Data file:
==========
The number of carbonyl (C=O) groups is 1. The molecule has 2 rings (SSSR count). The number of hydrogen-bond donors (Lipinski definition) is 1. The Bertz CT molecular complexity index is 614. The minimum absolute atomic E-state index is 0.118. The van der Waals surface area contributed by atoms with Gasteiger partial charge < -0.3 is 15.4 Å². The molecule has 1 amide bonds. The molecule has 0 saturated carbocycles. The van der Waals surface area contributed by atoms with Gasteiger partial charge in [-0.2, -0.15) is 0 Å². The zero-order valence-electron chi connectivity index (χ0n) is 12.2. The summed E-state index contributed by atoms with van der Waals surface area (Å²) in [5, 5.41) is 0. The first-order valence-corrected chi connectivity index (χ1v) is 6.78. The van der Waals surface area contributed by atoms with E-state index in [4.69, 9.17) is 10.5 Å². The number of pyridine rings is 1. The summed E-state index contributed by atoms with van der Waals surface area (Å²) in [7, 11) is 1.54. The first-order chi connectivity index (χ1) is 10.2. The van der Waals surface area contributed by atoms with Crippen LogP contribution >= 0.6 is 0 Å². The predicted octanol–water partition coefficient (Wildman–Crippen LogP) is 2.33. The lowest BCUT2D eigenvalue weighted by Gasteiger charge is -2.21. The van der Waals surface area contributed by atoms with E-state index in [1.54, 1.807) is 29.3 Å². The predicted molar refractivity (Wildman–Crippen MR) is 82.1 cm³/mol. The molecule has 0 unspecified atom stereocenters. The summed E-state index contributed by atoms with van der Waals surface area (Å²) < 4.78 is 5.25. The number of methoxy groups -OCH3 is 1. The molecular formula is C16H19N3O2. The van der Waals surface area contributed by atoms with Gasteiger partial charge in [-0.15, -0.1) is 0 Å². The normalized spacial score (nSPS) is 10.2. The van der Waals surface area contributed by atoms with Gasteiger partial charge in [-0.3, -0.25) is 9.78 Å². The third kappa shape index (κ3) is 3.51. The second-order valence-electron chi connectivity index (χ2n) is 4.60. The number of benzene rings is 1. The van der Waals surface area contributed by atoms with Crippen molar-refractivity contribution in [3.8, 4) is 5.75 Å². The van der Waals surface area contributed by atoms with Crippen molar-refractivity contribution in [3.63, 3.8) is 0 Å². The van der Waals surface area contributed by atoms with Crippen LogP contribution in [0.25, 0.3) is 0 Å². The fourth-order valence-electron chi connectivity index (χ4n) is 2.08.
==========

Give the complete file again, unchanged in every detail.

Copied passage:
The number of carbonyl (C=O) groups is 1. The molecule has 2 rings (SSSR count). The number of hydrogen-bond donors (Lipinski definition) is 1. The Bertz CT molecular complexity index is 614. The minimum absolute atomic E-state index is 0.118. The van der Waals surface area contributed by atoms with Gasteiger partial charge < -0.3 is 15.4 Å². The molecule has 1 amide bonds. The molecule has 0 saturated carbocycles. The van der Waals surface area contributed by atoms with Gasteiger partial charge in [-0.2, -0.15) is 0 Å². The zero-order valence-electron chi connectivity index (χ0n) is 12.2. The summed E-state index contributed by atoms with van der Waals surface area (Å²) in [5, 5.41) is 0. The first-order valence-corrected chi connectivity index (χ1v) is 6.78. The van der Waals surface area contributed by atoms with E-state index in [4.69, 9.17) is 10.5 Å². The number of pyridine rings is 1. The summed E-state index contributed by atoms with van der Waals surface area (Å²) in [7, 11) is 1.54. The first-order chi connectivity index (χ1) is 10.2. The van der Waals surface area contributed by atoms with Crippen LogP contribution >= 0.6 is 0 Å². The predicted octanol–water partition coefficient (Wildman–Crippen LogP) is 2.33. The lowest BCUT2D eigenvalue weighted by Gasteiger charge is -2.21. The van der Waals surface area contributed by atoms with E-state index in [1.54, 1.807) is 29.3 Å². The predicted molar refractivity (Wildman–Crippen MR) is 82.1 cm³/mol. The molecule has 0 unspecified atom stereocenters. The summed E-state index contributed by atoms with van der Waals surface area (Å²) < 4.78 is 5.25. The number of methoxy groups -OCH3 is 1. The molecular formula is C16H19N3O2. The van der Waals surface area contributed by atoms with Gasteiger partial charge in [-0.15, -0.1) is 0 Å². The normalized spacial score (nSPS) is 10.2. The van der Waals surface area contributed by atoms with Gasteiger partial charge in [-0.3, -0.25) is 9.78 Å². The third kappa shape index (κ3) is 3.51. The second-order valence-electron chi connectivity index (χ2n) is 4.60. The number of benzene rings is 1. The van der Waals surface area contributed by atoms with Crippen molar-refractivity contribution in [3.8, 4) is 5.75 Å². The van der Waals surface area contributed by atoms with Crippen molar-refractivity contribution in [3.63, 3.8) is 0 Å². The van der Waals surface area contributed by atoms with Crippen LogP contribution in [0.25, 0.3) is 0 Å². The fourth-order valence-electron chi connectivity index (χ4n) is 2.08.